Capitol Alert

The latest on California politics and government

June 11, 2014
John Vasconcellos remembered for his 'politics of trust'

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Former California lawmaker John Vasconcellos, who spent decades championing humanity, much of it from the powerful perch overseeing billions of dollars in state spending, was remembered by friends and colleagues as a fierce revolutionary of ideas and the social conscience of the Legislature.

The face of the Silicon Valley in the Legislature from 1966 to 2004, Vasconcellos pushed for groundbreaking proposals in early childhood education, medical marijuana and self-esteem. His passing late last month was marked in a well-attended ceremony Wednesday in the state Senate chambers.

Former Assembly Speaker Willie Brown said he was not alone in feeling that he was never liberal enough for Vasconcellos. But it didn't take Brown long to discover Vasconcellos would be key to his leadership of the lower house.

"I knew I could never be deemed a reformer," Brown said. "But I could always have John to speak for me in that area, particularly if I explained to John how he could do some damage to all of us if he took the reform too far."

All 16 times Brown was up for the speakership, he said, it was Vasconcellos who nominated him.

Vasconcellos began in state government working for then-Gov. Pat Brown as his travel secretary. On Wednesday, Gov. Jerry Brown said he later questioned Vasconcellos about whether people really needed more self-esteem, or less.

Jerry Brown said he and Vasconcellos were imprinted, or perhaps scarred, by their Jesuit education and Catholic upbringing. He described him as a "different, but kindred spirit."

"John believed that everybody was good and I couldn't get out of my mind that there was something like Original Sin. That people really weren't that good," the governor said.

Vasconcellos spent years as chairman of the influential Ways and Means Committee, and Jerry Brown credited him with having a deep understanding of the state budget.

"He was a person who had a drive and a belief and a respect that I think is sorely needed in our particular age of politics that is not built on self-esteem or many of the values that John Vasconcellos (lived) for," Jerry Brown said. "Maybe some day when we get rid of term limits we'll have those characters again."

Former Senate leader John Burton, the chairman of the California Democratic Party, said it was amusing to look back and muse about how Vasconcellos was initially considered a moderate before morphing into a liberal firebrand.

"Was it pot, was it LSD, or was it just a natural progression?" Burton asked. "We leave that to others to think about."

Sen. Mark Leno, D-San Francisco, and Secretary of State Debra Bowen remembered Vasconcellos' flurry of emails landing in the inboxes of his large network of friends.

Leno described his membership in the email tree as "a blessing and a curse." Just to keep up with the 10 to 15 emails a day took time and effort, he said. Bowen said she filed the all-caps missives in a separate file folder called "Vasco World."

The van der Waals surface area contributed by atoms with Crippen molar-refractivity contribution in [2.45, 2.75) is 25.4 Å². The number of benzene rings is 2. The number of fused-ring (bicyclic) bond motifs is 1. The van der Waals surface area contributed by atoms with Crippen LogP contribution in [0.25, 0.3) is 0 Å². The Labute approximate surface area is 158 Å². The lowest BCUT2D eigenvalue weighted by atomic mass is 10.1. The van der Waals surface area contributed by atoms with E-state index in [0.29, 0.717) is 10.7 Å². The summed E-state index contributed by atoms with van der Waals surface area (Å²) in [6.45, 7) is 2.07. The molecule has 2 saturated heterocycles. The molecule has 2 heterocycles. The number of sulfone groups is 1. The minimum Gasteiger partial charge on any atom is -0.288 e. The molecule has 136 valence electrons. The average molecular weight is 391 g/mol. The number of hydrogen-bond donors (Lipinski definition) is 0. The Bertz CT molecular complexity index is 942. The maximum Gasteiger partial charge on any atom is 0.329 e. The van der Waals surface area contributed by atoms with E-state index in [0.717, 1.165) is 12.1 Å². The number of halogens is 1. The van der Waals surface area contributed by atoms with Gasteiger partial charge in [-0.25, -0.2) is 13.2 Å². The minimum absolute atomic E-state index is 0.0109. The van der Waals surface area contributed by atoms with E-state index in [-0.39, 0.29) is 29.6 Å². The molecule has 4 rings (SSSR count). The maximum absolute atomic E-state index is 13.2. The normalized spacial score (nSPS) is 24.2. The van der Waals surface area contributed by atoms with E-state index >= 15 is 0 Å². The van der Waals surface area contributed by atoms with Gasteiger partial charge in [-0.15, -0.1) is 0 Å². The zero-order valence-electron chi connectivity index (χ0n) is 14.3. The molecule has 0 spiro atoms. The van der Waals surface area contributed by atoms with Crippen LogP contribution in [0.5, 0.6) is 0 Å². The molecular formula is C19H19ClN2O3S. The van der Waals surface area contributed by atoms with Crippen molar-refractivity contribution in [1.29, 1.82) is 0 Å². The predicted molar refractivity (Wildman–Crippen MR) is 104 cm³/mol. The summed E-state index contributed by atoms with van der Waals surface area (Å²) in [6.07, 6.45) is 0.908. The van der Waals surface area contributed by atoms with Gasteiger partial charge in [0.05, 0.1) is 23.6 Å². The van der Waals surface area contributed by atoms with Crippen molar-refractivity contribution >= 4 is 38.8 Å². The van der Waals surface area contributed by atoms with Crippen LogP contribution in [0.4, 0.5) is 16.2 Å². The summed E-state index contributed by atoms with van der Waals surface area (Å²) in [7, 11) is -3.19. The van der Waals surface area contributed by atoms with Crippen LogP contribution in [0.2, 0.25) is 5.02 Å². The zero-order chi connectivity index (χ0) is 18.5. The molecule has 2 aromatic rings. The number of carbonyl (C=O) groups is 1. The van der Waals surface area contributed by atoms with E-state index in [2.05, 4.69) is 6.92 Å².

"He would lay out his 20-point plan to fix the Legislature with 'the politics of trust,'" she said. "And then he would send it off to everyone for comment."

Former Senate President Pro Tem Don Perata recalled the pained look of Vasconcellos when he told Perata he couldn't support him for the post of Senate leader. Vasconcellos believed it was time for a woman and person of color to lead the body, Perata said.

Perata relayed to him that he understood. "I said 'John, you are who you are, and I knew that before you got here,'" Perata said.

But he said the conversation had a lasting impact.

"You have to think that a guy like John Vasconcellos served 38 years in constant turmoil within his soul because he was so good that having to encounter some of the politics of division, some of the hatred seen in our business, was very, very difficult for him.

"No one will walk again in the path that John chose."

PHOTO: Former Assembly Speaker Willie Brown Jr. and and former Sen. Art Torres remember their colleague, former Sen. John Vasconcellos, as they look at a photograph of him following a memorial service at the State Capitol Wednesday. The Sacramento Bee/Paul Kitagaki Jr.

June 11, 2014
Tuck to Torlakson: Don't appeal Vergara ruling

Marshall_Tuck.JPGPortending what could become a major policy issue in November's runoff for state superintendent of public instruction, challenger Marshall Tuck called on incumbent Tom Torlakson Wednesday to support a recent court decision striking down California's teacher tenure laws.

"As one of the named defendants in the lawsuit and California's top education official, you are not merely a bystander in this case; legally and morally, you play a central role," Tuck wrote in an open letter to Torlakson.

"That is why I am writing to urge you to immediately drop any plans to appeal the Vergara ruling, and stop wasting taxpayer resources defending a broken system."

The decision issued Tuesday in Vergara v. State of California declared unconstitutional California rules establishing a two-year probationary period for teacher tenure, the process for firing teachers and seniority-based layoffs.

Los Angeles Superior Court Judge Rolf Treu argued that these laws deprive students of their constitutional right to a quality education by keeping subpar teachers in the classroom. Teachers unions sharply criticized the ruling and will likely appeal.